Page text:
From: Richard Sullivan (email@example.com)
Date: 11/02/01-04:08:06 PM Z
I am getting a bunch of replies off-line. I'll try to address most of the
issues here instead of individually.
I've been intrigued with this topic for some time now.
First off, I don't consider digital as a "threat" to alt, quite the
contrary. B+S has grown significantly every year, and almost every month
tops the preceding. Some of that growth is due to the digital revolution.
(Sheese! Talk about price. My first S100 buss system cost me $5000.00 1980
dollars and I had to wire it myself! Just bought a 1 Gig system with all
the bells and whistles including monitor and printer for $497.95. Couldn't
believe it. 1200 DPI canners at $79.00 -- yikes.)
Three digitally things are driving alt photo. One is empowerment of niche
marketing -- Internet and all, that is the thing that has brought many of
us together. APIS would not have been possible without the Internet. Second
is the digital negative. Third is a gentle backlash to the digital craze.
Folks who do alt are almost always skilled in the basics and on the whole
have a good esthetic sense. That is not my concern. My worry is Gresham's
law as applied to photography. There is a subtle tieing of the digital to
alt going on right now. I had quite a few inquiries as to why we didn't do
a digital segment at APIS this year. We actually did in the teacher's forum
where digital was the primary topic of discussion. Dan Burkholder was there
as well as Sandy King and a dozen others, some from this group but my
memory sags at the moment.
My problem was that digital has a huge support system out there already.
Epson, Adobe, Apple, tons of informational resources. Not the same with
carbon printing, dags, etc. Taking up time with digital takes time away
from collotype, etc., where we need information.
I was very impressed recently in France to see 83 year old Pierre Brochet,
master of carbon and copper gravure for over 60 years, bravely immersing
himself in Photoshop -- truly inspiring to my 61 year old mind.
For myself I am curious as to where all this is leading. I see some good
and some bad. We are about to see some drastic changes in the photo world.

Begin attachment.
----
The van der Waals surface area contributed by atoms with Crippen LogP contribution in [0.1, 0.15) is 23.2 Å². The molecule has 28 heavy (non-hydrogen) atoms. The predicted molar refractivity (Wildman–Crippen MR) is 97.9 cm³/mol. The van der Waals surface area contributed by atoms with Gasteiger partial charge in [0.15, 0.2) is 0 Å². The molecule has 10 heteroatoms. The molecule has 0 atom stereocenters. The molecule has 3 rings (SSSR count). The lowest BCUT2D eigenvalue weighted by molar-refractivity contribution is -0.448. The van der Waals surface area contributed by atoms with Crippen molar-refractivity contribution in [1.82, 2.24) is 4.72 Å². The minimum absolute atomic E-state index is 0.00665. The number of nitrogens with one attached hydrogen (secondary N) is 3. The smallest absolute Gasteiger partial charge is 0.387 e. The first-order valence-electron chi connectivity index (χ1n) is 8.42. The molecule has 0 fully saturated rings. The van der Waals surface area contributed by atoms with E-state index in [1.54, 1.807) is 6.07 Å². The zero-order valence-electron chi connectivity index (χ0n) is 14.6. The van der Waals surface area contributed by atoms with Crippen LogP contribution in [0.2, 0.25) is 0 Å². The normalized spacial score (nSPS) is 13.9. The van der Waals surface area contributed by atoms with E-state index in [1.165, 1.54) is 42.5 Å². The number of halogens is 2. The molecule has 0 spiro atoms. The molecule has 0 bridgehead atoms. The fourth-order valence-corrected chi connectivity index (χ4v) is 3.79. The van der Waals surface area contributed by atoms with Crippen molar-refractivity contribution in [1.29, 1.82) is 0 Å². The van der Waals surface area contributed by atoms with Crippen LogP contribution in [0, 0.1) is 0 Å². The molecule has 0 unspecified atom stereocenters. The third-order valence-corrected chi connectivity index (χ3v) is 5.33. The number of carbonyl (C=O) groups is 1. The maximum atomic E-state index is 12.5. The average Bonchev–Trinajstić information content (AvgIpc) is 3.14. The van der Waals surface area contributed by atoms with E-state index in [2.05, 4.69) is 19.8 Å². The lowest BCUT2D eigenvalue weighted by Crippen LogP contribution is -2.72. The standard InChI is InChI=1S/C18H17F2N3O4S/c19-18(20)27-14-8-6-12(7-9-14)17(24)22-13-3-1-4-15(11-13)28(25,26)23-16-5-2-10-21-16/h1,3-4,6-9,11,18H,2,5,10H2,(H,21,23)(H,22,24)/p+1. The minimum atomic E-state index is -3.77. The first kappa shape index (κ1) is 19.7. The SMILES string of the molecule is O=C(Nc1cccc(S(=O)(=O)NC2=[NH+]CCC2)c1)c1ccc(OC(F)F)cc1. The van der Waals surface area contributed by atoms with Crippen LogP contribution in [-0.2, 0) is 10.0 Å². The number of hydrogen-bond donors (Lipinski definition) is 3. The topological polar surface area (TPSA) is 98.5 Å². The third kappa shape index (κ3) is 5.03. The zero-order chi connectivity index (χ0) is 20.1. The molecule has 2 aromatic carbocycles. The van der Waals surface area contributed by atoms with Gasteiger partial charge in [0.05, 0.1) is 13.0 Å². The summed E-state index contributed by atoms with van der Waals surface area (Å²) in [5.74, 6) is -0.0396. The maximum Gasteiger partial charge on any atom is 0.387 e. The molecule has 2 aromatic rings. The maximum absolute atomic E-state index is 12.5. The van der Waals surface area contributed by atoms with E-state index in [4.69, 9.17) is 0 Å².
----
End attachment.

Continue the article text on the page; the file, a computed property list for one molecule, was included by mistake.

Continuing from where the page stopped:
Already Polaroid looks like history. Photo periodicals are dying. (It's
already happened in the PC world. Look at the size of PC magazine. Five
years ago it looked like the Sears Catalog.) We have instead the web. Do I
miss the printed photo mag page to curl up with in bed. Yes, but I won't
trade it in for a good collection of web sites.
Bill gates reportedly has digital flat panels installed in his Taj Mahal
that display art. Supposedly the art can change dynamically according to
his mode or the time of day or his house guests preferences. Maybe that is
the future. I doubt it.
When I started B+S in 1979 (1980?, I dunno exactly when, it sort of
spontaneously generated.) There were maybe 10 platinum printers in the
world working seriously. Likely there were no wetplaters, daggers,
calotypists, and a few dozen gum printers in existence then. (I felt
awfully lonely in my gum world) Today there is a vibrant community for many
of the "long dead" processes. The growth of alt parallels the growth of
digital and perhaps not accidently so.
Many of the college students who visit our premises for demos and the such
weren't even born in 1980. All of this is just life as it is, much the same
as Dana and Kevin both learned word processing on Wordstar on a Osborne CPM
machine, typewriters are archeological artifacts. Alt photo just is and I
think they take it for granted, something like the Internet and has been
around for ever.
I often hear from a lonely platinum printer in Tasmania, or India, or
Hungary, longing for a local community. There was a time when shipping
something off to Alabama was a thing of note but we have even shipped
platinum kits to Anarctica, so it's gotten about as weird as it's going to
It's an interesting evolution. Lots of curve balls being pitched but I am
not swinging at any one in particular.
Like I said, just musing.
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